Written By: John Norlin
Another school year has passed and educators once again are looking forward to the days of being able to sleep past six in the morning, go to the bathroom whenever they want, and actually eat lunch instead of cramming it into a three minute window right before class begins again. Summer is an important time for so many to rejuvenate, continue to learn more about the subject(s) they teach, and reflect and make adjustments so that they can better serve their new students the following year. Here are five things we recommend every educator does this summer.
Immediately take Airborne or Zicam the first 1-2 weeks after finishing school.
How many times as an educator have you gotten sick within days of starting an extended break? Doesn’t it feel like as soon as your body slows down it says, “Something is wrong!” and BOOM here comes the two week cold. Just like with classroom management, let’s be proactive and take that Airborne or Zicam immediately to help ward off that famous start of break bug!
Read a book for work to stay sharp because you finally have a little time to do so.
It is so refreshing to dig into a good book during an extended break and learn more about your subject area, a new topic of interest, or even just for pleasure. If you are not someone who usually can dig into a good old hardback novel, you should check out Audible from Amazon. I have been able to go through more books listening on 2.0 speed then any previous year. Here are some book recommendations for you this summer.
- The Servant by James C. Hunter
- The World’s Most Powerful Leadership Principle by James C. Hunter
- The Culture by James C. Hunter
- The Road to Character by David Brooks
- The Power of Moments by Chip Heath and Dan Heath
- The New Gold Standard: 5 Leadership Principles for Creating a Legendary Customer Experience Courtesy of the Ritz-Carlton Hotel Company by Joseph A. Michelli
- Above the Line: Lessons in Leadership and Life from a Championship Season by Wayne Coffey & Urban Meyer
- Legacy by James Kerr
- Extreme Ownership: How U.S. Navy SEALs Lead and Win by Jocko Willink & Leif Babin
- How to Raise Kind Kids: And Get Respect, Gratitude, and a Happier Family in the Bargain by Thomas Lickona
- Unselfie: Why Empathetic Kids Succeed in Our All-About-Me World by Michele Borba
- The Power of Habit by Charles Duhigg
Sleep in for the first few days (if you can) but then start waking up at the same time every morning and do something you normally would never get to do when you are rushing to get to school.
Recently I read a great article from Business Insider about retired Navy Seal Jocko Willink that included a great video interview. Jocko spoke about how since leaving the Navy SEALs he would stay disciplined by getting up every morning at 4:30am to get a jump start on the day. He commented, "Just on a practical side, if you wake up early in the morning — like at 4:30 in the morning — you're going to have some free time to yourself to make things happen, to take care of things that are important to you." As much as 4:30am sounds extremely difficult to do, I love the idea of getting a jump start on your day and doing things that you normally never get to do because of the busy nature of life and work.
Plan something to look forward to once a week for the entire summer.
What I have learned over my career in education is that when you give yourself something to look forward to it makes things so much more fun! Whether it is big or small, create a fun list of things to do this summer! Here are a few suggestions for your to start the brainstorm. Create your own list and then intentionally calendar out week to week so you can see things coming up.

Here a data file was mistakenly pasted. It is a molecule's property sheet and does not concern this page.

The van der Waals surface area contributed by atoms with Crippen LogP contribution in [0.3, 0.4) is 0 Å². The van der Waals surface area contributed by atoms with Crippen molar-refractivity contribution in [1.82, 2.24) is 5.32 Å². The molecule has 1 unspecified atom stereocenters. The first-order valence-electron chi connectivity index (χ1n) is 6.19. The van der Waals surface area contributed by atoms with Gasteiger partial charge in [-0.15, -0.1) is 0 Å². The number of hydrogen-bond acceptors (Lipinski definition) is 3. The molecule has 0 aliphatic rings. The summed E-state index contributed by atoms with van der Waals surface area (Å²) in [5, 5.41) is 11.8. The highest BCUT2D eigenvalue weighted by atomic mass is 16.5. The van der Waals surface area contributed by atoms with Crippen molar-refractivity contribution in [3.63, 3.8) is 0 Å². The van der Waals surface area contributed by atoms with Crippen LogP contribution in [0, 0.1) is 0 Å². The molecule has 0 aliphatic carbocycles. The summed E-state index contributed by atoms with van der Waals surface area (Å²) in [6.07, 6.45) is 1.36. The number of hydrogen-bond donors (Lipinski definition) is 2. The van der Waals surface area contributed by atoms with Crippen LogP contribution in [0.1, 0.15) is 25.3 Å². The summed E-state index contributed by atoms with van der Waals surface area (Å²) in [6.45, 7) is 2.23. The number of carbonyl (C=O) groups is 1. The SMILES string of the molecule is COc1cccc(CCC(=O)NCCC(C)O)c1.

- Plan out intentional full day Netflix binge watching of your favorite shows
- Get a massage on a random day or schedule an appointment with the chiropractor to figure out why that pain won’t go away in your neck!
- Schedule regular shorts and flip flop days just because you want to.
- Take a nap in the middle of the day, under the sun, instead of under the famous fluorescent lights of the school building.
- Setup a dinner date with friends on a Friday night instead of cancelling because you can’t keep your eyes open.
- Go for a walk and not worry about anyone else but yourself!
- Plan a zero traffic day, like don’t drive anywhere at all and enjoy the fact that you didn’t have to deal with that.
- Be a tourist in your nearest city or park! Go at a time when rush hour isn't a problem, because you can!
Commit to something hard this summer so you can share with your students next year.
While attending the National Character Lab Conference hosted by founder Angela Duckworth, she shared how she helps foster grit in her own family. She spoke how they implemented a process called “The Hard Thing Rule” which has three parts. First, everyone in the family has to do something that is hard. Second, you have to finish what you start. Third, no one gets to pick the hard rule for anyone else. What a cool idea to start with my own family. After you pick your hard thing for the summer that requires practice, feedback on how you are doing to get better, and the grit to keep going after that hard thing you have selected, you will now have a great example and most likely stories to share with your students this next school year. Read more about the hard rule.
About the Author: John is co-founder of CharacterStrong as well as the Whole Child Program Administrator and Director of Student Leadership for the Sumner School District, a Servant Leadership trainer, and motivational speaker. He was Washington Advisor of the Year and taught 5 leadership classes per semester for 10 years at Sumner High School.